Sentimental Journey - By visiting Prof. Nick Phelps
Publication date 09-04-2015
Twenty or so years ago I stood on a cold and windswept spot in Almere New Town being a young lecturer at Cardiff University assisting on our Diploma in Town Planning field trip to the Netherlands. What better way to escape the crowds of gawping, zoned-out, tourists in central Amsterdam on the Easter Good Friday the day after my Centre for Urban Studies talk than to take a sentimental journey out of town to a suburb of sorts?
If my memory is not deceiving me, it certainly seemed like a suburb twenty years ago - devoid of people and with no there, there. Like the British New Towns which aimed for a high degree of self-containment, it seemed to have got off to a poor start. Imagine my surprise, then, to come across shopping streets and a mall nearly as diverse and crowded as those I was trying to escape in Amsterdam. To be sure other parts of this New Town, such as at Almere Poort, lie pending; empty parcels of land waiting to be filled in with long views into the distant horizon. The esplanade area just behind that busy shopping area curiously also seemed still to be a little empty. Nevertheless, Almere now seems to have a there, there and one populated by a visibly young population as one might predict in a New Town. I had also been made aware by Dutch academic colleagues of something of Almere’s New Town politics. This appears to have moved beyond the passive waiting for planned self-containment to be allocated to an aggressive mayoral local politics seeking to aggrandise this new settlement. Which raises the prospect of New Towns and new substantial suburban communities exerting distinct political effects within the metropolitan and even national political spheres. For example, until recently, Getafe’s long-serving Mayor – Pedro Castro – helped to transform this former dormitory settlement for Madrid into the ‘capital of the south’ and had even begun to carve out a national political position for himself in the process. London’s Mayor Boris Johnson came to power largely on an outer London borough, suburban, constituency and has sought to an extent to lend London’s periphery a greater voice through the work of his Outer London Commission. Milton Keynes – Britain’s last major New Town - continues to thrive and grow as an overgrown distant suburb of London as a product of our peculiarly contrived and drawn-out administrative process of where exactly to try and accommodate population and economic growth in the South East of England.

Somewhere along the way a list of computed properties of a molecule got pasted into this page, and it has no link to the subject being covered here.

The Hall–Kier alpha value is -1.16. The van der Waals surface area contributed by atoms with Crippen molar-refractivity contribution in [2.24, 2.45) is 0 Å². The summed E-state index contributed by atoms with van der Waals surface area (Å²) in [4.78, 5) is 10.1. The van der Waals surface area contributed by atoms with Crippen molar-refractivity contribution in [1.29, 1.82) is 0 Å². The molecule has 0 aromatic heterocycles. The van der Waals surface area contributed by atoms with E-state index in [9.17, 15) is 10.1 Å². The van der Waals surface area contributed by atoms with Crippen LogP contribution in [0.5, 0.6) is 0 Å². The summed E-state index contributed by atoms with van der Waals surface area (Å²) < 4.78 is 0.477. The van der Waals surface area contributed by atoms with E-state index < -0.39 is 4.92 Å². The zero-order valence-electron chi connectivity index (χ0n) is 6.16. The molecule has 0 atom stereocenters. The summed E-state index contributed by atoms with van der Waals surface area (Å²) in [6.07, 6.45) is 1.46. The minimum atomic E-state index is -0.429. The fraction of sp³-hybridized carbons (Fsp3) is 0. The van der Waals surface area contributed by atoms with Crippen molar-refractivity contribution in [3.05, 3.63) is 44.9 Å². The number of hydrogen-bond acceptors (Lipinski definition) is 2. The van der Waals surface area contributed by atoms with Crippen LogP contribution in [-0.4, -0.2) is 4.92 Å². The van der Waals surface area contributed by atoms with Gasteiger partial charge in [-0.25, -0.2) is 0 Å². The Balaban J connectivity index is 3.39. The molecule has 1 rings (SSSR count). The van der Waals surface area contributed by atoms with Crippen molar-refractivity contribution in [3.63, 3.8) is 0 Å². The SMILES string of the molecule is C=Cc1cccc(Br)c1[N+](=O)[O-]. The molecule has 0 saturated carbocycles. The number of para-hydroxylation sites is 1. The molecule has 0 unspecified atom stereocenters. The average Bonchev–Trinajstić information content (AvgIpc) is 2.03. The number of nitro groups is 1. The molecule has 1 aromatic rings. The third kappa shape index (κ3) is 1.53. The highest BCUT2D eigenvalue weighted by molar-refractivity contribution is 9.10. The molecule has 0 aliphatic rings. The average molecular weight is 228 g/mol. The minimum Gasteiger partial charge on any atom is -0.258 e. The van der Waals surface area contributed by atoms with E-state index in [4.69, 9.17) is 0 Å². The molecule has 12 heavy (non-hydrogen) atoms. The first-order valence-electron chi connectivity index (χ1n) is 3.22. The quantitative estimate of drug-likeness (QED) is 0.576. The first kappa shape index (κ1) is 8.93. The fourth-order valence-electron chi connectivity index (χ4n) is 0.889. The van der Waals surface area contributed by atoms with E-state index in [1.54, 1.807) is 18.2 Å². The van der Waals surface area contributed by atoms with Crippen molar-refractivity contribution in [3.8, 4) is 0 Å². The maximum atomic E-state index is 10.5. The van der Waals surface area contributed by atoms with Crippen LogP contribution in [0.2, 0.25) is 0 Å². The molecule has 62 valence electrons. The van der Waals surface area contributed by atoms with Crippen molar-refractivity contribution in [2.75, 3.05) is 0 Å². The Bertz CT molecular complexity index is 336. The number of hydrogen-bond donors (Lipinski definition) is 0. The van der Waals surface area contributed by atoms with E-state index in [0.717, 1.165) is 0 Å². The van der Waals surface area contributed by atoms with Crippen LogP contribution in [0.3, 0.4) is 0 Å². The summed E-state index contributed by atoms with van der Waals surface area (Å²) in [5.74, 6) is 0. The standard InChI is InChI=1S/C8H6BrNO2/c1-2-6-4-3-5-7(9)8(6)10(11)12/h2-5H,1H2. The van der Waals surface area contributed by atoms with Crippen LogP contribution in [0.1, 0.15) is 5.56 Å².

It was a quick tour of Almere for me but in that short time it got me thinking - of whether we shouldn’t be examining New Town politics as a distinct and, as yet, rather unexplored research agenda in urban studies.
Is Professor of Urban Studies and Regional Development at University College London (UCL). His research interests cover urban politics, the dynamics of suburban development, multi-national companies and economic development. He recently visited the Centre for Urban Studies to provide a guest lecture on the future of suburbia.